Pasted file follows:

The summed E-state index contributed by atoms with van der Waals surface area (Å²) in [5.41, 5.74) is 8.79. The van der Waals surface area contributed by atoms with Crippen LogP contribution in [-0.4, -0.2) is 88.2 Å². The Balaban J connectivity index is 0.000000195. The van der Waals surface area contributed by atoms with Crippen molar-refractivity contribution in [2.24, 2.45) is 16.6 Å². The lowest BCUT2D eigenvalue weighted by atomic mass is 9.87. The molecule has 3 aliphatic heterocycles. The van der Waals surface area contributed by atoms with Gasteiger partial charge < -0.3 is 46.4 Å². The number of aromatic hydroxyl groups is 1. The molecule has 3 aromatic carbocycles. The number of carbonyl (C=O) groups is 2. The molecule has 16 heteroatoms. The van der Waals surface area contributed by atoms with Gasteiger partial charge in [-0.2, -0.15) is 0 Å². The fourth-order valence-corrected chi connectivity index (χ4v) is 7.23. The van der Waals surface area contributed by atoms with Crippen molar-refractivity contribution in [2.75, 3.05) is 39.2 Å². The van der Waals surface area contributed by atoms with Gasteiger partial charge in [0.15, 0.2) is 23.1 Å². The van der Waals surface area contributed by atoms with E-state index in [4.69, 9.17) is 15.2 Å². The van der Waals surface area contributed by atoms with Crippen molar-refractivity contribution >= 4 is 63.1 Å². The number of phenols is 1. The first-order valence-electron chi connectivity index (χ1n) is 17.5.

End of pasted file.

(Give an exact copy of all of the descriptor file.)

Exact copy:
The summed E-state index contributed by atoms with van der Waals surface area (Å²) in [5.41, 5.74) is 8.79. The van der Waals surface area contributed by atoms with Crippen LogP contribution in [-0.4, -0.2) is 88.2 Å². The Balaban J connectivity index is 0.000000195. The van der Waals surface area contributed by atoms with Crippen molar-refractivity contribution in [2.24, 2.45) is 16.6 Å². The lowest BCUT2D eigenvalue weighted by atomic mass is 9.87. The molecule has 3 aliphatic heterocycles. The van der Waals surface area contributed by atoms with Gasteiger partial charge < -0.3 is 46.4 Å². The number of aromatic hydroxyl groups is 1. The molecule has 3 aromatic carbocycles. The number of carbonyl (C=O) groups is 2. The molecule has 16 heteroatoms. The van der Waals surface area contributed by atoms with Gasteiger partial charge in [-0.2, -0.15) is 0 Å². The fourth-order valence-corrected chi connectivity index (χ4v) is 7.23. The van der Waals surface area contributed by atoms with Crippen molar-refractivity contribution in [2.75, 3.05) is 39.2 Å². The van der Waals surface area contributed by atoms with Gasteiger partial charge in [0.15, 0.2) is 23.1 Å². The van der Waals surface area contributed by atoms with E-state index in [4.69, 9.17) is 15.2 Å². The van der Waals surface area contributed by atoms with Crippen molar-refractivity contribution >= 4 is 63.1 Å². The number of phenols is 1. The first-order valence-electron chi connectivity index (χ1n) is 17.5.